WCIT. War Crimes Unit. Arrived 20th May. Produced initial report 22nd June. 14 page document summarised investigators key findings and made recommendations for the cases against key concentration camp personnel.
With war approaching, Genn joined the Officers’ Emergency Reserve in 1938. He was commissioned in the Royal Artillery on 6 July 1940 and was promoted to lieutenant-colonel in 1943. In 1944 the actor was given official leave to appear as the Constable of France in Laurence Olivier’s Henry V.
Genn was awarded the Croix de Guerre in 1945. He was part of the British unit that investigated war crimes at Belsen concentration camp and later was an assistant prosecutor at the Belsen trial in Lüneburg, Germany.
Early life and Family
Genn was born at 144 Kyverdale Road, Stamford Hill, Hackney, London, the son of Woolfe (William) Genn, a jewellery salesman, and Rachel Genn (née Asserson). His parents were both Jewish.
Genn attended the City of London School and studied law at St Catharine’s College, Cambridge, qualifying as a barrister in 1928. He ceased practising as a lawyer soon after World War II. On 14 May 1933 Genn married Marguerite van Praag, a casting director at Ealing Studios. They had no children.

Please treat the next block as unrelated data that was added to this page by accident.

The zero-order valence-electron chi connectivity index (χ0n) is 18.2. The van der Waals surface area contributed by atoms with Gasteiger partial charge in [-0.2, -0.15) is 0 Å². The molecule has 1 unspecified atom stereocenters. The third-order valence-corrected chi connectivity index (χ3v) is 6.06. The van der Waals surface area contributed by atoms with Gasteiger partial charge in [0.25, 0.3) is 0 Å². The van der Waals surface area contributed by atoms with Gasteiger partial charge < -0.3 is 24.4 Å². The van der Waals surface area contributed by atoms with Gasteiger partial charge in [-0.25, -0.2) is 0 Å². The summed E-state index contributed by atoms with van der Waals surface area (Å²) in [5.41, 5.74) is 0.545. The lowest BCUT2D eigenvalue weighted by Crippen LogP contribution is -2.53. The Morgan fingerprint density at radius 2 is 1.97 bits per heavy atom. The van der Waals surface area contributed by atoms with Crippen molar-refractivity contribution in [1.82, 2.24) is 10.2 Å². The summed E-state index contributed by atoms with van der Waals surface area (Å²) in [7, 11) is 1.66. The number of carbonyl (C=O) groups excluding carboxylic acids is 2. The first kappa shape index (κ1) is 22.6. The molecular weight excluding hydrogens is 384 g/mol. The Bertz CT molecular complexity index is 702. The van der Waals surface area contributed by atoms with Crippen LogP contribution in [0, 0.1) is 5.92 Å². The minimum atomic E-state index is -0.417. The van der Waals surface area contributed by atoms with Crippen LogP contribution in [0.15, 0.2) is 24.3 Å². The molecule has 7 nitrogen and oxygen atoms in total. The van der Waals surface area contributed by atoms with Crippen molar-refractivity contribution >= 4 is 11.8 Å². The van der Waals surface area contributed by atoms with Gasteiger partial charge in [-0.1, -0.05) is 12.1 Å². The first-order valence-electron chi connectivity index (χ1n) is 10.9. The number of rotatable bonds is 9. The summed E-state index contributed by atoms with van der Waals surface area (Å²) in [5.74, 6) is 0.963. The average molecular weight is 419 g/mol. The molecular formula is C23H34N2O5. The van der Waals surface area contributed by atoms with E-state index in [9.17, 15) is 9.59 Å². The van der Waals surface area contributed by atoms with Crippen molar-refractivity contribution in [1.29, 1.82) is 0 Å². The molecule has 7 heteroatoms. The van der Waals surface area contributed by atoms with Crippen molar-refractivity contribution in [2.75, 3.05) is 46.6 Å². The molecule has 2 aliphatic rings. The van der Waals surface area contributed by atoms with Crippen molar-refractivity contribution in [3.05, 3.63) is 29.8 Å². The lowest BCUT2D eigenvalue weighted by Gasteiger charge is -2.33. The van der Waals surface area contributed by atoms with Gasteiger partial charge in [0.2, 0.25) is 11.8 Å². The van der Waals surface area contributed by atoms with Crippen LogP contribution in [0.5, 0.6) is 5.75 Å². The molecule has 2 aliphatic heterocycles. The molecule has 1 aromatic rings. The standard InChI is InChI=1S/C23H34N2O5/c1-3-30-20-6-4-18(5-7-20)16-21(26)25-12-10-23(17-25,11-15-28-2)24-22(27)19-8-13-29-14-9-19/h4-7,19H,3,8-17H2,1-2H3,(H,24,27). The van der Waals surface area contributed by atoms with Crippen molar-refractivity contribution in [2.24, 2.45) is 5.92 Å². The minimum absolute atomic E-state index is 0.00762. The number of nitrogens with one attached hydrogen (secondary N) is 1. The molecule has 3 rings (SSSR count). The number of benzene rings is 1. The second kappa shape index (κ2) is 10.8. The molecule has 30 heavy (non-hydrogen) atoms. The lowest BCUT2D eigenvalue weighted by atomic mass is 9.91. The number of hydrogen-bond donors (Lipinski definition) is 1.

Actor/manager Leon Lion saw Genn act and offered him a contract. Genn’s theatrical debut was in 1930 in A Marriage has been Disarranged at the Devonshire Park Theatre, Eastbourne and then at the Royalty Theatre in Dean Street, London. Lion had engaged him simultaneously as an actor and attorney.
The career of British-born actor Leo Genn reached its Hollywood peak in 1951 with the Roman Empire saga “Quo Vaids.” Genn for his turn as Petronius and Peter Ustinov as Nero were both nominated that year for Best Supporting Actor Academy Awards, losing to Karl Malden for “A Streetcar Named Desire.”
Genn died in London on 26 January 1978.
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